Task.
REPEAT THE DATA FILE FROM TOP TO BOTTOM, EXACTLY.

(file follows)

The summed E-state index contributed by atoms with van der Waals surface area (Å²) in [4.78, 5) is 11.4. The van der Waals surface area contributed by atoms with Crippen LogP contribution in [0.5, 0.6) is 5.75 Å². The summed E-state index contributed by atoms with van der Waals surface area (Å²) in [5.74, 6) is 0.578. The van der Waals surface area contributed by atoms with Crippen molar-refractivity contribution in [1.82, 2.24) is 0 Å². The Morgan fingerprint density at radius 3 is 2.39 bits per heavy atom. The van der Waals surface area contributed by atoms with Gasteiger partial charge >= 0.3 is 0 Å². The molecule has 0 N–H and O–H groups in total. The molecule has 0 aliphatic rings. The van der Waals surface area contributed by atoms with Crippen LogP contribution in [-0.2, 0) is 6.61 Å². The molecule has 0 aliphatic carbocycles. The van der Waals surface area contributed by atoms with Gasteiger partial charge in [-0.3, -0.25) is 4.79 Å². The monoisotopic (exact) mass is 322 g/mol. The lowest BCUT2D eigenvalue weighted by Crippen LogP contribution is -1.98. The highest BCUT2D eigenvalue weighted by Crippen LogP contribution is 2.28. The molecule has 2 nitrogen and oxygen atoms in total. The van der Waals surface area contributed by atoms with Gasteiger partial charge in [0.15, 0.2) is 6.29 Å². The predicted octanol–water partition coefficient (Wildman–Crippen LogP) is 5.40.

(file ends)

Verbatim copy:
The summed E-state index contributed by atoms with van der Waals surface area (Å²) in [4.78, 5) is 11.4. The van der Waals surface area contributed by atoms with Crippen LogP contribution in [0.5, 0.6) is 5.75 Å². The summed E-state index contributed by atoms with van der Waals surface area (Å²) in [5.74, 6) is 0.578. The van der Waals surface area contributed by atoms with Crippen molar-refractivity contribution in [1.82, 2.24) is 0 Å². The Morgan fingerprint density at radius 3 is 2.39 bits per heavy atom. The van der Waals surface area contributed by atoms with Gasteiger partial charge >= 0.3 is 0 Å². The molecule has 0 N–H and O–H groups in total. The molecule has 0 aliphatic rings. The van der Waals surface area contributed by atoms with Crippen LogP contribution in [-0.2, 0) is 6.61 Å². The molecule has 0 aliphatic carbocycles. The van der Waals surface area contributed by atoms with Gasteiger partial charge in [-0.3, -0.25) is 4.79 Å². The monoisotopic (exact) mass is 322 g/mol. The lowest BCUT2D eigenvalue weighted by Crippen LogP contribution is -1.98. The highest BCUT2D eigenvalue weighted by Crippen LogP contribution is 2.28. The molecule has 2 nitrogen and oxygen atoms in total. The van der Waals surface area contributed by atoms with Gasteiger partial charge in [0.15, 0.2) is 6.29 Å². The predicted octanol–water partition coefficient (Wildman–Crippen LogP) is 5.40.